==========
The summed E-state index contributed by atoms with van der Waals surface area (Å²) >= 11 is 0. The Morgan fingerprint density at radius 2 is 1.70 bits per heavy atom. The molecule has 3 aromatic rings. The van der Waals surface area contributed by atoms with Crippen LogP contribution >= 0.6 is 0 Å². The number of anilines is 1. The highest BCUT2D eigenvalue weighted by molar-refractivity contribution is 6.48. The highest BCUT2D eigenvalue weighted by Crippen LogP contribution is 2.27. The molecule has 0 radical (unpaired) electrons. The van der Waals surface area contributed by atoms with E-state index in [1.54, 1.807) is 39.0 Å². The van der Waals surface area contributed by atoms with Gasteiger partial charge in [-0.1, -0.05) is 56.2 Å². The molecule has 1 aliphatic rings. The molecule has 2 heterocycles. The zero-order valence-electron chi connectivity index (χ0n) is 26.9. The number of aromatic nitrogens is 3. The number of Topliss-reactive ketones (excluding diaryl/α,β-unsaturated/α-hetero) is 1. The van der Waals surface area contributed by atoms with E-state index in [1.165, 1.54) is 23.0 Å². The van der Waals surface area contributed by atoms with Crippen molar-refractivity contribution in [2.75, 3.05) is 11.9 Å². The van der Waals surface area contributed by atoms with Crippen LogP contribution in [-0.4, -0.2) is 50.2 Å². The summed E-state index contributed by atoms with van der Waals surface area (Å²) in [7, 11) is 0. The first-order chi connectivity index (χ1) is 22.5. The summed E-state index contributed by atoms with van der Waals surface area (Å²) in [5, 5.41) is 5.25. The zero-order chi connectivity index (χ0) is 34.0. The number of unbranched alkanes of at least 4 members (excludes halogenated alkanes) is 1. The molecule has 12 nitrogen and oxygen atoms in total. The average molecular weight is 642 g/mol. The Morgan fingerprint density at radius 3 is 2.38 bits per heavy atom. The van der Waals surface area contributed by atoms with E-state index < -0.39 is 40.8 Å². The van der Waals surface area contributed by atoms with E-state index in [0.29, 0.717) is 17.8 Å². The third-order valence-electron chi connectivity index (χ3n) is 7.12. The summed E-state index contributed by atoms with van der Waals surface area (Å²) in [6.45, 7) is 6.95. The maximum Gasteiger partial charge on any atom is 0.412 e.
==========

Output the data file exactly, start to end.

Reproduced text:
The summed E-state index contributed by atoms with van der Waals surface area (Å²) >= 11 is 0. The Morgan fingerprint density at radius 2 is 1.70 bits per heavy atom. The molecule has 3 aromatic rings. The van der Waals surface area contributed by atoms with Crippen LogP contribution >= 0.6 is 0 Å². The number of anilines is 1. The highest BCUT2D eigenvalue weighted by molar-refractivity contribution is 6.48. The highest BCUT2D eigenvalue weighted by Crippen LogP contribution is 2.27. The molecule has 0 radical (unpaired) electrons. The van der Waals surface area contributed by atoms with E-state index in [1.54, 1.807) is 39.0 Å². The van der Waals surface area contributed by atoms with Gasteiger partial charge in [-0.1, -0.05) is 56.2 Å². The molecule has 1 aliphatic rings. The molecule has 2 heterocycles. The zero-order valence-electron chi connectivity index (χ0n) is 26.9. The number of aromatic nitrogens is 3. The number of Topliss-reactive ketones (excluding diaryl/α,β-unsaturated/α-hetero) is 1. The van der Waals surface area contributed by atoms with E-state index in [1.165, 1.54) is 23.0 Å². The van der Waals surface area contributed by atoms with Crippen molar-refractivity contribution in [2.75, 3.05) is 11.9 Å². The van der Waals surface area contributed by atoms with Crippen LogP contribution in [-0.4, -0.2) is 50.2 Å². The summed E-state index contributed by atoms with van der Waals surface area (Å²) in [7, 11) is 0. The first-order chi connectivity index (χ1) is 22.5. The summed E-state index contributed by atoms with van der Waals surface area (Å²) in [5, 5.41) is 5.25. The zero-order chi connectivity index (χ0) is 34.0. The number of unbranched alkanes of at least 4 members (excludes halogenated alkanes) is 1. The molecule has 12 nitrogen and oxygen atoms in total. The average molecular weight is 642 g/mol. The Morgan fingerprint density at radius 3 is 2.38 bits per heavy atom. The van der Waals surface area contributed by atoms with E-state index < -0.39 is 40.8 Å². The van der Waals surface area contributed by atoms with E-state index in [0.29, 0.717) is 17.8 Å². The third-order valence-electron chi connectivity index (χ3n) is 7.12. The summed E-state index contributed by atoms with van der Waals surface area (Å²) in [6.45, 7) is 6.95. The maximum Gasteiger partial charge on any atom is 0.412 e.